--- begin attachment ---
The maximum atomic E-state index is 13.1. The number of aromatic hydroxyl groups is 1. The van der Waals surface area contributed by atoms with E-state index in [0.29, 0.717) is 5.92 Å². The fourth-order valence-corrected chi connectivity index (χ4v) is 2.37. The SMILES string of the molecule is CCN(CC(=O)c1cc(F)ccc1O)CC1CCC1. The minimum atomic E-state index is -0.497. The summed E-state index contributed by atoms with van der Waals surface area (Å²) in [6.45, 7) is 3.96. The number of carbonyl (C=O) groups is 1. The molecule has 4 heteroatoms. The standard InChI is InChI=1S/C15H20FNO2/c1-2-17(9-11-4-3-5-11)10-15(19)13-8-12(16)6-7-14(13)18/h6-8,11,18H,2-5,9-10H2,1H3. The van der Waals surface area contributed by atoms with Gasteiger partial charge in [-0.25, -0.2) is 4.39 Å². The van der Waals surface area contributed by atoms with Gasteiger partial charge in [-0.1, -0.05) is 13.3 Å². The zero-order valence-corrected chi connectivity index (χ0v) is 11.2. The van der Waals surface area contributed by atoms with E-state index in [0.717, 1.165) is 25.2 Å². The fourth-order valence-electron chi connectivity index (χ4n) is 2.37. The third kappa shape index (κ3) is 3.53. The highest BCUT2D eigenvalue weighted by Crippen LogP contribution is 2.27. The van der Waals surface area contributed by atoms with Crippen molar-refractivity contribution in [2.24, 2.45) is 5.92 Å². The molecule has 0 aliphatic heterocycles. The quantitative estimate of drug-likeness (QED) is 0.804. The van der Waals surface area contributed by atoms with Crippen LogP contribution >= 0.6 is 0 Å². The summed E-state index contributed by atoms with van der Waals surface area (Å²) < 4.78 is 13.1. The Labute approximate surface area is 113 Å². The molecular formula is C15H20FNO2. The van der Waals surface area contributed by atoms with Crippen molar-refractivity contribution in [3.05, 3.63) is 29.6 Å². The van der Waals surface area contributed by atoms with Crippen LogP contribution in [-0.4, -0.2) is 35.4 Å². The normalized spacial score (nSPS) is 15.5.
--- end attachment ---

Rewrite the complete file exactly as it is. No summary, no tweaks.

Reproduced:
The maximum atomic E-state index is 13.1. The number of aromatic hydroxyl groups is 1. The van der Waals surface area contributed by atoms with E-state index in [0.29, 0.717) is 5.92 Å². The fourth-order valence-corrected chi connectivity index (χ4v) is 2.37. The SMILES string of the molecule is CCN(CC(=O)c1cc(F)ccc1O)CC1CCC1. The minimum atomic E-state index is -0.497. The summed E-state index contributed by atoms with van der Waals surface area (Å²) in [6.45, 7) is 3.96. The number of carbonyl (C=O) groups is 1. The molecule has 4 heteroatoms. The standard InChI is InChI=1S/C15H20FNO2/c1-2-17(9-11-4-3-5-11)10-15(19)13-8-12(16)6-7-14(13)18/h6-8,11,18H,2-5,9-10H2,1H3. The van der Waals surface area contributed by atoms with Gasteiger partial charge in [-0.25, -0.2) is 4.39 Å². The van der Waals surface area contributed by atoms with Gasteiger partial charge in [-0.1, -0.05) is 13.3 Å². The zero-order valence-corrected chi connectivity index (χ0v) is 11.2. The van der Waals surface area contributed by atoms with E-state index in [0.717, 1.165) is 25.2 Å². The fourth-order valence-electron chi connectivity index (χ4n) is 2.37. The third kappa shape index (κ3) is 3.53. The highest BCUT2D eigenvalue weighted by Crippen LogP contribution is 2.27. The van der Waals surface area contributed by atoms with Crippen molar-refractivity contribution in [2.24, 2.45) is 5.92 Å². The molecule has 0 aliphatic heterocycles. The quantitative estimate of drug-likeness (QED) is 0.804. The van der Waals surface area contributed by atoms with Crippen LogP contribution >= 0.6 is 0 Å². The summed E-state index contributed by atoms with van der Waals surface area (Å²) < 4.78 is 13.1. The Labute approximate surface area is 113 Å². The molecular formula is C15H20FNO2. The van der Waals surface area contributed by atoms with Crippen molar-refractivity contribution in [3.05, 3.63) is 29.6 Å². The van der Waals surface area contributed by atoms with Crippen LogP contribution in [-0.4, -0.2) is 35.4 Å². The normalized spacial score (nSPS) is 15.5.